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MENAFN - Arab News - 04/12/2013

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(MENAFN - Arab News) Like most countries in the Gulf region, Saudi Arabia is developing extremely fast. The population and the infrastructure are growing at a very high rate. Analysts estimate that power requirements will continue to grow by 7-8 percent each year, according to Dr. Michael Suess, CEO Siemens Energy Sector.
"We are covering the entire energy spectrum in the Kingdom from generation, transmission to distribution. Together with our partners, E. A. Juffali & Brothers, we will continue to invest in developing local manufacturing facilities in the Kingdom," Suess told Arab News in an exclusive interview.
"Our manufacturing facility in Dammam for turbines will be operational by the end of 2014," said the CEO.
"We have recently expanded our Low and Medium Voltage (LMV) manufacturing facility in Jeddah. Our service facility for generators and turbines has been in operation for more than 30 years and we are expanding it to new technologies," he said.
Siemens highlighted the Kingdom's future challenges in a recent study. Saudi Arabia's power demand is set to more than double by 2030. About half of today's power is being generated in oil-fired power plants, the rest in gas power plants. If this power mix were to remain unchanged, the country would have to import crude within just three decades, as it would no longer be able to produce enough oil for its own consumption.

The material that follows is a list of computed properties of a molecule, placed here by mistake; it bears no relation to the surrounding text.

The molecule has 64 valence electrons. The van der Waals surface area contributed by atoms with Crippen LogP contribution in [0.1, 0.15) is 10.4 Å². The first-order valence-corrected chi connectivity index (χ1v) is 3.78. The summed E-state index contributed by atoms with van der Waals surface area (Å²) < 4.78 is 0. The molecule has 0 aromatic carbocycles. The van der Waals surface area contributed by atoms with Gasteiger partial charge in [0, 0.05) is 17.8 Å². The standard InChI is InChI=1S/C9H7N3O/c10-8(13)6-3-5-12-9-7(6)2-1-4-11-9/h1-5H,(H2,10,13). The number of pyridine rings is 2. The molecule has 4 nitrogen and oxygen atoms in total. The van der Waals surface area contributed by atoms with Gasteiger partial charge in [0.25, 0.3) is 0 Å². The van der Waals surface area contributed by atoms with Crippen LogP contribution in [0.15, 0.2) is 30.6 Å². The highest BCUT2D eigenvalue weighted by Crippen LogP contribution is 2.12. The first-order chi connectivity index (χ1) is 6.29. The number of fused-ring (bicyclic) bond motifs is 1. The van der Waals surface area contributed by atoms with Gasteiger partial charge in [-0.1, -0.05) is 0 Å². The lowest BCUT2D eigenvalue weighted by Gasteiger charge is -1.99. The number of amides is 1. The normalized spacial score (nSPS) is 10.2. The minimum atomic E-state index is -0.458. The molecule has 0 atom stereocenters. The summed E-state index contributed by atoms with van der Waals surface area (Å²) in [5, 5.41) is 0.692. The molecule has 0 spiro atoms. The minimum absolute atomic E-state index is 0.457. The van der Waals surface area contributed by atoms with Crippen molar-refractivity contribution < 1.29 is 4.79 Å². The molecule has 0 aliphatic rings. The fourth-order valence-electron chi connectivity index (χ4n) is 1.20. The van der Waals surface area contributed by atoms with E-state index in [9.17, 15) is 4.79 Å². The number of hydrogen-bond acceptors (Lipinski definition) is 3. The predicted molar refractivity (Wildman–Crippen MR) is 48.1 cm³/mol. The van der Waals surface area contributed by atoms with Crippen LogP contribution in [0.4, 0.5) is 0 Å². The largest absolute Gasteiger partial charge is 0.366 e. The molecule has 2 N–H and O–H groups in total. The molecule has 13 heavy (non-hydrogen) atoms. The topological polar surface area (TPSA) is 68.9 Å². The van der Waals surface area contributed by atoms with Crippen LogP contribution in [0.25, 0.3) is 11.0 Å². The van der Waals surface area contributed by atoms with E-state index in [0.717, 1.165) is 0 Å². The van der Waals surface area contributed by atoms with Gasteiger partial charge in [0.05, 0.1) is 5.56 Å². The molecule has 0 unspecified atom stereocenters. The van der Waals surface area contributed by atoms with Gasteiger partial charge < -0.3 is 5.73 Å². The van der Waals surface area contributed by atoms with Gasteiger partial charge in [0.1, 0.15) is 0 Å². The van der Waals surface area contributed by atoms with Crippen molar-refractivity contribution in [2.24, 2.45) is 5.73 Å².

To counter this long-term trend, Saudi Arabia is pushing to exploit renewable energy sources on a larger scale and is building more gas power plants, he said on the eve of Saudi Water & Power Forum (SWPF)in Jeddah.
SWPF has evolved to provide the energy community a platform to meet with the government organizations as well as local and international companies, he said, adding that Siemens has been the sponsor for this event for the last 7 years, early from the beginning.
"It is an opportunity for Siemens to showcase the latest trends in the energy sector, especially its extraordinary achievements in energy efficiency. One highlight is our H class gas turbine. With this innovative technology, we achieved the world record in efficiency of more than 60 percent in combined cycle operations," Suess said.